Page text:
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  Pair disruption in female zebra finches: Consequences for offspring phenotype and sensitivity to a social stressor

Schweitzer, C., Schwabl, H., Baran, N. M., & Adkins-Regan, E. (2014). Pair disruption in female zebra finches: Consequences for offspring phenotype and sensitivity to a social stressor. Animal Behaviour, 90, 195-204. doi:10.1016/j.anbehav.2014.01.022.

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Genre: Journal Article
Alternative Title : Pair disruption in female zebra finches: consequences for offspring phenotype and sensitivity to a social stressor

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Schweitzer, C., Author
Schwabl, Hubert1, Author              
Baran, N. M., Author
Adkins-Regan, E., Author
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1Washington State University Pullman, USA, ou_persistent22              

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 Abstract: Maternal effects can result in transgenerational phenotypic plasticity, in which environmental variation experienced by mothers is translated into phenotypic variation in offspring. Although maternal effects have been a focus of much recent research, little is known about the long-term consequences of disturbance of the maternal social environment on offspring phenotype in socially monogamous and biparental species. We hypothesized that pair separation followed by re-pairing may generate maternal effects on offspring development. Here, we gave previously paired female zebra finches access to new males 6 days following removal of their original partner to assess experimentally the effects of re-pairing (an ecologically relevant form of social disturbance) on female reproductive investment, yolk corticosterone concentrations and subsequent offspring phenotype. Pair disruption boosted growth in female offspring and delayed the development of plumage colour sex dimorphism in males. Although yolk corticosterone concentrations were not affected by the treatment, offspring from treated mothers were less responsive to social isolation in a novel environment compared to control offspring. This is, to our knowledge, the first study demonstrating that maternal re-pairing prior to hatching has long-lasting effects on offspring phenotype in a socially monogamous and biparental species. Our results also suggest that prehatching maternal effects of this social disturbance are not mediated by maternal yolk corticosterone. Additional studies are required to determine the potential pathways of these maternal effects (e. g. other hormones, epigenetic programming, protein/nutrient content of eggs, etc.) and their adaptive value. (C) 2014 The Association for the Study of Animal Behaviour. Published by Elsevier Ltd. All rights reserved.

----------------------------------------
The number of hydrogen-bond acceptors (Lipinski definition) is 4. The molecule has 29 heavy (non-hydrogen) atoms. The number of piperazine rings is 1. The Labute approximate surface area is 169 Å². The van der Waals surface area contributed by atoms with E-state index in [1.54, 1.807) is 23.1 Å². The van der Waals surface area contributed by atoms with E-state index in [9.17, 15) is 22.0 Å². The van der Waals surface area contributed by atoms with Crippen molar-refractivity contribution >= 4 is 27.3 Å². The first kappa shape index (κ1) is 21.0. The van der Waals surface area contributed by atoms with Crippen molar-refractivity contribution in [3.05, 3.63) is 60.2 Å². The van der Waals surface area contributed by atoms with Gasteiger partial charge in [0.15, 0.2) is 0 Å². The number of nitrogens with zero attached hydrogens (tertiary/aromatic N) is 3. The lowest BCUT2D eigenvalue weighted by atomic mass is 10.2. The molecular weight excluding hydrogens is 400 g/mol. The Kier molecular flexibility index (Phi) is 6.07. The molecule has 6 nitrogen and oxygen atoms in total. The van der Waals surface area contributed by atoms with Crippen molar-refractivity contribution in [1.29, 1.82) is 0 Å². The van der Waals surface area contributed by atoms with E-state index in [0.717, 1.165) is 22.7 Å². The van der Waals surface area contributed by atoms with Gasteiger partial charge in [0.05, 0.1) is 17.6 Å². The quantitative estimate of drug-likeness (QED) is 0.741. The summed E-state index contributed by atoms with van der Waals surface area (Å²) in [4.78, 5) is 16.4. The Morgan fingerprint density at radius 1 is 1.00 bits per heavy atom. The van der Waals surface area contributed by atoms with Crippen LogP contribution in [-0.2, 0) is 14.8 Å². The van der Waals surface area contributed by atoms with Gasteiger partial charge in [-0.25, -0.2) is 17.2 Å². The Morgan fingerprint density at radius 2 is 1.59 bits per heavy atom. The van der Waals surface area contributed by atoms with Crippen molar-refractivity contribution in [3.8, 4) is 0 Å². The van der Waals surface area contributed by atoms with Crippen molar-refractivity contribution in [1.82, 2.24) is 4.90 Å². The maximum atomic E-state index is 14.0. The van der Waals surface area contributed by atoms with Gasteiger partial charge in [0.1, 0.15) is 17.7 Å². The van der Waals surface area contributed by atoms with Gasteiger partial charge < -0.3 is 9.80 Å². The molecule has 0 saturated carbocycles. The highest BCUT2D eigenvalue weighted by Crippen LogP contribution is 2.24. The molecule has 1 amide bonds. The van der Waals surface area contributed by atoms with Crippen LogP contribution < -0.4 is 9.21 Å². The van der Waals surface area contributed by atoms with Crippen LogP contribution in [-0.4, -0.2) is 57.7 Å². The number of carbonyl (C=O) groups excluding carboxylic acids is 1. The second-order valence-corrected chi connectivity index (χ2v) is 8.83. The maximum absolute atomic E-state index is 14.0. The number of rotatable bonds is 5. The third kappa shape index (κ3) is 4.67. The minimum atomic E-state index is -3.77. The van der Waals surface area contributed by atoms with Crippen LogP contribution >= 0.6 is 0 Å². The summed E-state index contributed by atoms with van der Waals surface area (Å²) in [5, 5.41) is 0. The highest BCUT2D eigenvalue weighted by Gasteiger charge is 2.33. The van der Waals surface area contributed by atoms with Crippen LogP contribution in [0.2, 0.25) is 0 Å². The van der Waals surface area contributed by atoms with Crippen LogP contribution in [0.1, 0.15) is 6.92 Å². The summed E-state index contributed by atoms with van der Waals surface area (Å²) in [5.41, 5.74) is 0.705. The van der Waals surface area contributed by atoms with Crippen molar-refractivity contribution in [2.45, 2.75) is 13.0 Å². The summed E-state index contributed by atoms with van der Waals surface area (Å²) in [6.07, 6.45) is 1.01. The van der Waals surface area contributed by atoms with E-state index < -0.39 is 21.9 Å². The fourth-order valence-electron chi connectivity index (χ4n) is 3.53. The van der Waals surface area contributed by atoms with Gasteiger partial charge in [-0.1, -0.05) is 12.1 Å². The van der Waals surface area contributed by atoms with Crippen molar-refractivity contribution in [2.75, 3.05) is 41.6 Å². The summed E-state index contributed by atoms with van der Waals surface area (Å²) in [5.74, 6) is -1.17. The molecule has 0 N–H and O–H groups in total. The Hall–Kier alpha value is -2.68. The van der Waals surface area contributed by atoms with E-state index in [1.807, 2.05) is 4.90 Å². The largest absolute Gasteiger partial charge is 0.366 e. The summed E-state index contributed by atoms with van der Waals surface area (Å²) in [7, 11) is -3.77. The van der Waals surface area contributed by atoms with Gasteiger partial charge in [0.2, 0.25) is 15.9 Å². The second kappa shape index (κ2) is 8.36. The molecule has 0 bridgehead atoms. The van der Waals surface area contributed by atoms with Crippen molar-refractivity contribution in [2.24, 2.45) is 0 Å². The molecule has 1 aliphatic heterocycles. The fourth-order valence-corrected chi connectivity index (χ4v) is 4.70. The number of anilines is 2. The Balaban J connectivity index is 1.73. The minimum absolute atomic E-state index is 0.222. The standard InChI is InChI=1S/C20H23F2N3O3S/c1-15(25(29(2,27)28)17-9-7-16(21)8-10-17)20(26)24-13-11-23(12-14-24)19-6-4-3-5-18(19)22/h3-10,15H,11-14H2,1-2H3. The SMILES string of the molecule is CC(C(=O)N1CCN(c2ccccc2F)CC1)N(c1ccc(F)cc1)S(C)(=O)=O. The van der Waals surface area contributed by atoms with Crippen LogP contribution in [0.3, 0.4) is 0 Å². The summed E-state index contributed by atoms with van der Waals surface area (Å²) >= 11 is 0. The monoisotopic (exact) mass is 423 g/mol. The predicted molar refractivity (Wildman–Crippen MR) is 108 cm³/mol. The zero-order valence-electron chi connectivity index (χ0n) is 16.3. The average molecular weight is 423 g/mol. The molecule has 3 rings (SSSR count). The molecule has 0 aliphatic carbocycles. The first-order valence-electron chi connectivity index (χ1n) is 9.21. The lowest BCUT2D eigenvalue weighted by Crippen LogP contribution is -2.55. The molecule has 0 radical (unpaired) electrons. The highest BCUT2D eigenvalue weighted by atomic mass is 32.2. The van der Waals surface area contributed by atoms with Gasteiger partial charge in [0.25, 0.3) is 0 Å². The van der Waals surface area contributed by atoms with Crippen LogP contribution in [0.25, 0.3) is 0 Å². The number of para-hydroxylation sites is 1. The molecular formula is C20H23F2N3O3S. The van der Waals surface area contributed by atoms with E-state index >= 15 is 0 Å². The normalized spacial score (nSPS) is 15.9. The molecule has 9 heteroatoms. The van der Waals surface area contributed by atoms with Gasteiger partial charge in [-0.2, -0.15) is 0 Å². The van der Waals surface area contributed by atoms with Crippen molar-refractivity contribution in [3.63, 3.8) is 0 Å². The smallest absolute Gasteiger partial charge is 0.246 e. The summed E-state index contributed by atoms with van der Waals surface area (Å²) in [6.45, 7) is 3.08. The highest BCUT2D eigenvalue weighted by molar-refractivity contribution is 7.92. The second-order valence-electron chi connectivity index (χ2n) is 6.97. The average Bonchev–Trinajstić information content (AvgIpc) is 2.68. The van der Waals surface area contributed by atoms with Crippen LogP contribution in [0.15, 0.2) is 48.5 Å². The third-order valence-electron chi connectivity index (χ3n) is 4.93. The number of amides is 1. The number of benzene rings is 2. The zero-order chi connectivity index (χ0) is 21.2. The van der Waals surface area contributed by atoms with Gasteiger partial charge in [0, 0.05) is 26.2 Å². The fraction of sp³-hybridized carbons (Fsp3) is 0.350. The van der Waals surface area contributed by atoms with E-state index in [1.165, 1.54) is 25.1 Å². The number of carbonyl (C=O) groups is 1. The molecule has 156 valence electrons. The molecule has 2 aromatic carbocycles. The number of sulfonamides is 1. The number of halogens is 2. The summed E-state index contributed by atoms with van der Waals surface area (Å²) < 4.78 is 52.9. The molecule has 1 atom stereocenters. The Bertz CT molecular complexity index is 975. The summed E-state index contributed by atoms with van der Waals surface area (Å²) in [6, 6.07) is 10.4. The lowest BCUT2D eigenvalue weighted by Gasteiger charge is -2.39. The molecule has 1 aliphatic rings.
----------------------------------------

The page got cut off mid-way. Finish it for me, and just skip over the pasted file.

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 Dates: 2014-04-01
 Publication Status: Published in print
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 Identifiers: Other: WOS:000333761400024
DOI: 10.1016/j.anbehav.2014.01.022
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Title: Animal Behaviour
Source Genre: Journal
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Publ. Info: London : Academic Press
Pages: - Volume / Issue: 90 Sequence Number: - Start / End Page: 195 - 204 Identifier: ISSN: 0003-3472
CoNE: https://pure.mpg.de/cone/journals/resource/110985822458702